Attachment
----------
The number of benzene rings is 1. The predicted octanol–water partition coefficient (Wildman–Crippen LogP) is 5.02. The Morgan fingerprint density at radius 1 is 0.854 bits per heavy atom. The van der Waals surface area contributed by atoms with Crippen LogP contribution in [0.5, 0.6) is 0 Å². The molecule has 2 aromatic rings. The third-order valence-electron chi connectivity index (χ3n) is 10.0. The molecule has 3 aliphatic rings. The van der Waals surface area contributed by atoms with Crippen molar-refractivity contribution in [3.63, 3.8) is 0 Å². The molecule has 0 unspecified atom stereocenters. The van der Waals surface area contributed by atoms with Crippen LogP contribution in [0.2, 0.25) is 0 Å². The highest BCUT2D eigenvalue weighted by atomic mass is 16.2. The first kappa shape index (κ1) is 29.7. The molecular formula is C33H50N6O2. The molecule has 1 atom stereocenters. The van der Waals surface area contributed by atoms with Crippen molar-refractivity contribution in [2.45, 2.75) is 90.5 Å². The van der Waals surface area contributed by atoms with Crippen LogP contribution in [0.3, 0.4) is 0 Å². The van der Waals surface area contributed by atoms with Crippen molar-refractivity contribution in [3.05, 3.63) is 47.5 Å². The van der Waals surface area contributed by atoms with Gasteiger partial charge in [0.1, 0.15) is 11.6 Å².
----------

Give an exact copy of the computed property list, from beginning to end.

The number of benzene rings is 1. The predicted octanol–water partition coefficient (Wildman–Crippen LogP) is 5.02. The Morgan fingerprint density at radius 1 is 0.854 bits per heavy atom. The van der Waals surface area contributed by atoms with Crippen LogP contribution in [0.5, 0.6) is 0 Å². The molecule has 2 aromatic rings. The third-order valence-electron chi connectivity index (χ3n) is 10.0. The molecule has 3 aliphatic rings. The van der Waals surface area contributed by atoms with Crippen molar-refractivity contribution in [3.63, 3.8) is 0 Å². The molecule has 0 unspecified atom stereocenters. The van der Waals surface area contributed by atoms with Crippen LogP contribution in [0.2, 0.25) is 0 Å². The highest BCUT2D eigenvalue weighted by atomic mass is 16.2. The first kappa shape index (κ1) is 29.7. The molecular formula is C33H50N6O2. The molecule has 1 atom stereocenters. The van der Waals surface area contributed by atoms with Crippen molar-refractivity contribution in [2.45, 2.75) is 90.5 Å². The van der Waals surface area contributed by atoms with Crippen LogP contribution in [0.3, 0.4) is 0 Å². The van der Waals surface area contributed by atoms with Crippen molar-refractivity contribution in [3.05, 3.63) is 47.5 Å². The van der Waals surface area contributed by atoms with Gasteiger partial charge in [0.1, 0.15) is 11.6 Å².